The signal input needed by V1 is approximately 2.5 Volts RMS for full output. It is slightly less with the 12 Watt amplifier and a. little more with the 8 Watt. It can be fed directly from the detector of a receiver, therefore, but an extra stage will usually be necessary for a gramophone pick-up. This stage must provide the amplification necessary to bring the pick-up output up to the 2.5 Volts needed by the amplifier, and it should also have a characteristic rising at low frequencies to correct for the normal loss in the recording.
The amplification required is not high, for there are but few pick-ups giving a smaller output than 0.25 Volt and some give well over 1.0 Volt. An amplification of some 5-10 times, to suit pick-ups giving from 0.25 - 0.5 Volt output, will therefore meet most needs.
Fig. 2. A pre-amplifier to correct for recording deficiencies is usually necessary. The resistors can all be of 0.25 Watt rating except for the 100 kΩ, which should be 0.5 Watt. The capacitors should be of 350 Volt rating for the 4 and 8 Watt amplifiers and of 450 Volts for the 12 Watt. The bass lift capacitor in series with the 22 kΩ resistor is 0.05 μF
A suitable pre-amplifier and corrector is shown in Fig. 2, and with a valve of the MH4 type the amplification is about 6.5 times. This is sufficient for most pick-ups and caters for types having outputs exceeding 0.4 Volt. The gain control is placed after this valve so that it can function on both radio and gramophone. This makes it necessary to be careful to avoid overloading in this corrector stage. There is little fear of this with the magnetic type of pick-up, but it is not unlikely with the piezo-electric crystal kind, which has a large output. If this effect is found the pick-up should be shunted by a fixed potentiometer so that only part of its output is applied to the valve. The pair of contacts on the 'radio - gram' switch labelled 'Screen-grid circuit of RF valve' should be wired in series with the screen-grid connection of one or more of the RF stages, so that the screen voltage is removed on gramophone to prevent the break-through of radio signals. The connection should be made at a point of low RF potential.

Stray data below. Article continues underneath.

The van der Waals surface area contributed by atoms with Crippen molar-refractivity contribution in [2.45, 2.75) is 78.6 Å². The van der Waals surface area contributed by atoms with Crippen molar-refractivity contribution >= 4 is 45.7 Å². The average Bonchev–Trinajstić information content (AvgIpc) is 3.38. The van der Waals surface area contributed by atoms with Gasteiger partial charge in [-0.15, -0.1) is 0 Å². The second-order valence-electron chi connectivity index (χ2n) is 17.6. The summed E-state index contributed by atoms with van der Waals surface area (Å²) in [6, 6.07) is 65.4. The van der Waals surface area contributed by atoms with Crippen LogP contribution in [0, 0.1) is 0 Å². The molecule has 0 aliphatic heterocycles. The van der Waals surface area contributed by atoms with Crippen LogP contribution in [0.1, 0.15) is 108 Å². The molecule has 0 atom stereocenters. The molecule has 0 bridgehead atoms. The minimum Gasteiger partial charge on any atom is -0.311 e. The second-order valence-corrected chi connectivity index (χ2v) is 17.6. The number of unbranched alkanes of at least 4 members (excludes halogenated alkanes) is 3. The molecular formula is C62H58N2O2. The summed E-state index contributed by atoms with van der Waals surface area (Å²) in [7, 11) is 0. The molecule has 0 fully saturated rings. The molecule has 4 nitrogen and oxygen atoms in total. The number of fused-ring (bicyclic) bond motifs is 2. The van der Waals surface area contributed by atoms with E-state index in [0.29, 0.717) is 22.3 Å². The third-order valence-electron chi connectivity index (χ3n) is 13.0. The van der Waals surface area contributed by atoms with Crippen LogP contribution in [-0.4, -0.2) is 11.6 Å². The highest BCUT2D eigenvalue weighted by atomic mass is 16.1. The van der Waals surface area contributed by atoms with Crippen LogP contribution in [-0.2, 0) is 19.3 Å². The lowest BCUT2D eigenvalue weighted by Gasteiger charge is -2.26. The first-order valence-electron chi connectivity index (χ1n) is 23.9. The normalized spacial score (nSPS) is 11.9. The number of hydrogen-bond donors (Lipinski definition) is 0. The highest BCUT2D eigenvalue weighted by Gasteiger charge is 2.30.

In the above list R9 and R10 should be half Watt types.